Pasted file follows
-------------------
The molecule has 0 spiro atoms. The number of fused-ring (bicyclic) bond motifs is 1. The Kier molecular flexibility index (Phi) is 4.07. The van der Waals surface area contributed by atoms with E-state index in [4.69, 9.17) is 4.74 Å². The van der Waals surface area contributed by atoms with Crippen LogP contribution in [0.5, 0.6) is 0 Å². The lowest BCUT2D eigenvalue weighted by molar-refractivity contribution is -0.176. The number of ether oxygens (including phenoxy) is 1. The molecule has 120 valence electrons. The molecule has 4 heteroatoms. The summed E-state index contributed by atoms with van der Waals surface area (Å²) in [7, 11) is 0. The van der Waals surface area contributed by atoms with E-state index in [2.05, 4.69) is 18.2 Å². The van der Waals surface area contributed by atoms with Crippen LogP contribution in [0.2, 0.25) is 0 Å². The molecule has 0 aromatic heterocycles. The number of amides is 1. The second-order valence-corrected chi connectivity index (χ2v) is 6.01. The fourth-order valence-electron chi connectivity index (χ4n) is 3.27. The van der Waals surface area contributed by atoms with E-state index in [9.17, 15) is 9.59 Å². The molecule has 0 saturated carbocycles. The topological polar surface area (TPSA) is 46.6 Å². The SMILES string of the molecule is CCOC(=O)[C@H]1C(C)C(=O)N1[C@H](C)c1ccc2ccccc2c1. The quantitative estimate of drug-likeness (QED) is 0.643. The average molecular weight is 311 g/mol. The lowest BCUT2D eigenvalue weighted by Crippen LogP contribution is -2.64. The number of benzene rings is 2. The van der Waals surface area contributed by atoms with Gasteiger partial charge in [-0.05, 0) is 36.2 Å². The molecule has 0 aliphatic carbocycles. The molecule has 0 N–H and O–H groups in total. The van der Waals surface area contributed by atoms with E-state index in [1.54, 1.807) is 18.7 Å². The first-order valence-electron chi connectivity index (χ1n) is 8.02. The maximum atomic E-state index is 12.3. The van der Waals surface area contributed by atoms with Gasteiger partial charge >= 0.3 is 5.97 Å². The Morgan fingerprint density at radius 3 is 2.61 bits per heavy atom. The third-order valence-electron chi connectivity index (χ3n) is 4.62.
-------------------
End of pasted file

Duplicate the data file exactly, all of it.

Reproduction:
The molecule has 0 spiro atoms. The number of fused-ring (bicyclic) bond motifs is 1. The Kier molecular flexibility index (Phi) is 4.07. The van der Waals surface area contributed by atoms with E-state index in [4.69, 9.17) is 4.74 Å². The van der Waals surface area contributed by atoms with Crippen LogP contribution in [0.5, 0.6) is 0 Å². The lowest BCUT2D eigenvalue weighted by molar-refractivity contribution is -0.176. The number of ether oxygens (including phenoxy) is 1. The molecule has 120 valence electrons. The molecule has 4 heteroatoms. The summed E-state index contributed by atoms with van der Waals surface area (Å²) in [7, 11) is 0. The van der Waals surface area contributed by atoms with E-state index in [2.05, 4.69) is 18.2 Å². The van der Waals surface area contributed by atoms with Crippen LogP contribution in [0.2, 0.25) is 0 Å². The molecule has 0 aromatic heterocycles. The number of amides is 1. The second-order valence-corrected chi connectivity index (χ2v) is 6.01. The fourth-order valence-electron chi connectivity index (χ4n) is 3.27. The van der Waals surface area contributed by atoms with E-state index in [9.17, 15) is 9.59 Å². The molecule has 0 saturated carbocycles. The topological polar surface area (TPSA) is 46.6 Å². The SMILES string of the molecule is CCOC(=O)[C@H]1C(C)C(=O)N1[C@H](C)c1ccc2ccccc2c1. The quantitative estimate of drug-likeness (QED) is 0.643. The average molecular weight is 311 g/mol. The lowest BCUT2D eigenvalue weighted by Crippen LogP contribution is -2.64. The number of benzene rings is 2. The van der Waals surface area contributed by atoms with Gasteiger partial charge in [-0.05, 0) is 36.2 Å². The molecule has 0 aliphatic carbocycles. The molecule has 0 N–H and O–H groups in total. The van der Waals surface area contributed by atoms with E-state index in [1.54, 1.807) is 18.7 Å². The first-order valence-electron chi connectivity index (χ1n) is 8.02. The maximum atomic E-state index is 12.3. The van der Waals surface area contributed by atoms with Gasteiger partial charge >= 0.3 is 5.97 Å². The Morgan fingerprint density at radius 3 is 2.61 bits per heavy atom. The third-order valence-electron chi connectivity index (χ3n) is 4.62.